YOUNGSTOWN, Ohio (WKBN) — A Mahoning County Common Pleas Court judge this month denied a suppression motion by a man accused of lying to police during a murder investigation.

Judge John Durkin ruled in a judgment entry that Charles Lightning, 28, was considered a shooting victim at the time he was questioned Oct. 31, 2020, by Youngstown police and not a suspect and because of that, officers did not have to advise him of his rights.

Lightning, who was set to plead guilty Jan. 12 but instead continued the hearing to wait for Judge Durkin’s ruling, will now have a status hearing Feb. 15. He is free on bond since his preliminary hearing in Youngstown Municipal Court. Court records list a Columbus address for him.

Lightning was indicted June 3 on a fifth degree charge of obstruction of justice for his role in the investigation into the Oct. 31, 2020, shooting death of Marquis Buxton, 24.

Buxton was found shot to death in the front seat of an SUV in a parking lot at Market Street and West Judson Avenue. The case is still open.

Detectives were looking to question Lightning after he showed up at St. Elizabeth Health Center almost the exact same time officers responded to the parking lot where Buxton was found dead.

Lightning told detectives he was shot in the 3200 block of Market Street, but police had no evidence of a shooting there, including a lack of any activation from a gunshot sensor in that block.

They tried several times to question Lightning again but he rebuffed their efforts, so a warrant was issued for the obstruction charge on March 2. Lightning wasn’t found until April 8 in Warren.

Detectives believe Lightning first lied to them when he was questioned at St. Elizabeth Health Center after police received a call from the hospital telling them they had a gunshot wound victim.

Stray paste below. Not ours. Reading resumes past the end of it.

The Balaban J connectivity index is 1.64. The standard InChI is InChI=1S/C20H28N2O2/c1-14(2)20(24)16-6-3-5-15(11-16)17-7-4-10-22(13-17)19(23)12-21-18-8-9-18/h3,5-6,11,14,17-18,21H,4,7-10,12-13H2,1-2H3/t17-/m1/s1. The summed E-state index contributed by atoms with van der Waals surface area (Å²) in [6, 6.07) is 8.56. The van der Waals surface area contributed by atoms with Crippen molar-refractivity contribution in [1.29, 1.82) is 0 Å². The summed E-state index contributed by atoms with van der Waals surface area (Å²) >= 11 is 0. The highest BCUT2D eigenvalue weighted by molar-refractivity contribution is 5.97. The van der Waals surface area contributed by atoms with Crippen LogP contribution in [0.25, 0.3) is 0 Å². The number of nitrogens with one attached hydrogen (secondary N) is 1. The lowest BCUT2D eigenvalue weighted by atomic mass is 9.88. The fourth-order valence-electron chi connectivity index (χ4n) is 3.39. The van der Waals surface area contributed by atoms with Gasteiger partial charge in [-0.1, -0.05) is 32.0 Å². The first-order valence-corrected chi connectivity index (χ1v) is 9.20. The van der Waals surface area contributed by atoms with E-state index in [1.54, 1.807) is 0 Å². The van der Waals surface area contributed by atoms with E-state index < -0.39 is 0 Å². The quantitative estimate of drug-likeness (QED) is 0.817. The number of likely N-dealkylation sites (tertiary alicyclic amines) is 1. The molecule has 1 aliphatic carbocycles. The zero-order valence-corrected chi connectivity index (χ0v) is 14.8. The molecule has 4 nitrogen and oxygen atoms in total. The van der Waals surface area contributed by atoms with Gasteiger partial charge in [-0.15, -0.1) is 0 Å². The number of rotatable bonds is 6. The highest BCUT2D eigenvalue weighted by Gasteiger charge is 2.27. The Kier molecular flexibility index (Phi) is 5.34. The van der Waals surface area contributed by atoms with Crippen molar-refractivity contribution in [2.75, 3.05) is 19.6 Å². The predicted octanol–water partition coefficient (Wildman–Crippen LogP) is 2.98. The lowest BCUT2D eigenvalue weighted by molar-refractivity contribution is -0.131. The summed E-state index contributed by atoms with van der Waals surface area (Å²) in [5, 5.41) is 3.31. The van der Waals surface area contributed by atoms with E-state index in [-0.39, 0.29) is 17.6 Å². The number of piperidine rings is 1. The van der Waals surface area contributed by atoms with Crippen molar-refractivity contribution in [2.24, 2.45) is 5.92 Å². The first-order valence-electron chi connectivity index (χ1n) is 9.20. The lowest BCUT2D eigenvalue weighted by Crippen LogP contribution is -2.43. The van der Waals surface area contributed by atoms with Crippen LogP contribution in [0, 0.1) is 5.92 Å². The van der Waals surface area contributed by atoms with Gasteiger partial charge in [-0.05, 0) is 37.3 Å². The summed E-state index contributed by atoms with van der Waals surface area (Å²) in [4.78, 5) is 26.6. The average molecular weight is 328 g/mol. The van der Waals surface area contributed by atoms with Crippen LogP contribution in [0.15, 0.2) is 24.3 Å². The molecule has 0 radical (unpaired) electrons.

After U.S. Marshals took him into custody on the warrant, Lightning then changed his story to say he was present at the shooting, but he would not say who shot Buxton. Police also found Lightning’s blood at the crime scene, reports said.

The lead investigator on the case, Detective Sgt. Michael Lambert, said at Lightning’s April 16 preliminary hearing in municipal court that because Lightning lied to police twice, it taints the entire investigation and defense attorneys can use that in their case should someone ever be brought to trial for Buxton’s death.

Defense attorney Nick Cerni filed a suppression motion in September, asking Judge Durkin to suppress any statements Lightning made to police when they questioned him at the hospital. In his motion, Cerni said that his client was in police custody when he was questioned at the hospital and was never advised of his Miranda rights, or his Fifth Amendment rights against self incrimination, which states he does not have to talk to police if he does not want to.

In his ruling issued Jan. 14, however, Judge Durkin wrote there was nothing to indicate that Lightning was in police custody. Judge Durkin wrote that police responded to the hospital for a report that a gunshot victim, who was Lightning, was there.

Lightning was in a bed in a bay in the emergency room and “initially he was not a suspect in a shooting, but was being questioned as a victim of a shooting. As a result, the defendant was not Mirandized [read his rights.]”

Lightning was cooperative and coherent when interviewed by detectives and was never told he was under arrest. He also did not seem to suffer from any effects of pain medication, the judge wrote.

Detectives had no obligation to tell Lightning his rights because he was not being questioned as a suspect and because of that any statements should be considered voluntary, Judge Durkin wrote.